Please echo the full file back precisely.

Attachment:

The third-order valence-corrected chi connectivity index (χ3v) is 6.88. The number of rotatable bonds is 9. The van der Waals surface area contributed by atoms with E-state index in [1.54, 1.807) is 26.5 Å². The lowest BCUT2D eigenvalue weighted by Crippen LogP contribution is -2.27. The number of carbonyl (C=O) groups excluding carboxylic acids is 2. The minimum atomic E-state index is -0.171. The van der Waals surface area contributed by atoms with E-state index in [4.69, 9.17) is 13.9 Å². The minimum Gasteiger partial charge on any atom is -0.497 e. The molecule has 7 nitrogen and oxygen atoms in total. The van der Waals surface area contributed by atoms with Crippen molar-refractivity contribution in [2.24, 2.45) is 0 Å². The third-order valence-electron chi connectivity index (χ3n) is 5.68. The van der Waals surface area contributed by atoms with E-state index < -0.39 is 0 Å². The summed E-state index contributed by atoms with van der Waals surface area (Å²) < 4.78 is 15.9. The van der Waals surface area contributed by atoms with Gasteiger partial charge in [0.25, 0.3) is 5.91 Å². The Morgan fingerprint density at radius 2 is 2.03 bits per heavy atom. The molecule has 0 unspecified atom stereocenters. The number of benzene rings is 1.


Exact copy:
The third-order valence-corrected chi connectivity index (χ3v) is 6.88. The number of rotatable bonds is 9. The van der Waals surface area contributed by atoms with E-state index in [1.54, 1.807) is 26.5 Å². The lowest BCUT2D eigenvalue weighted by Crippen LogP contribution is -2.27. The number of carbonyl (C=O) groups excluding carboxylic acids is 2. The minimum atomic E-state index is -0.171. The van der Waals surface area contributed by atoms with E-state index in [4.69, 9.17) is 13.9 Å². The minimum Gasteiger partial charge on any atom is -0.497 e. The molecule has 7 nitrogen and oxygen atoms in total. The van der Waals surface area contributed by atoms with Crippen molar-refractivity contribution in [2.24, 2.45) is 0 Å². The third-order valence-electron chi connectivity index (χ3n) is 5.68. The van der Waals surface area contributed by atoms with E-state index < -0.39 is 0 Å². The summed E-state index contributed by atoms with van der Waals surface area (Å²) < 4.78 is 15.9. The van der Waals surface area contributed by atoms with Gasteiger partial charge in [0.25, 0.3) is 5.91 Å². The Morgan fingerprint density at radius 2 is 2.03 bits per heavy atom. The molecule has 0 unspecified atom stereocenters. The number of benzene rings is 1.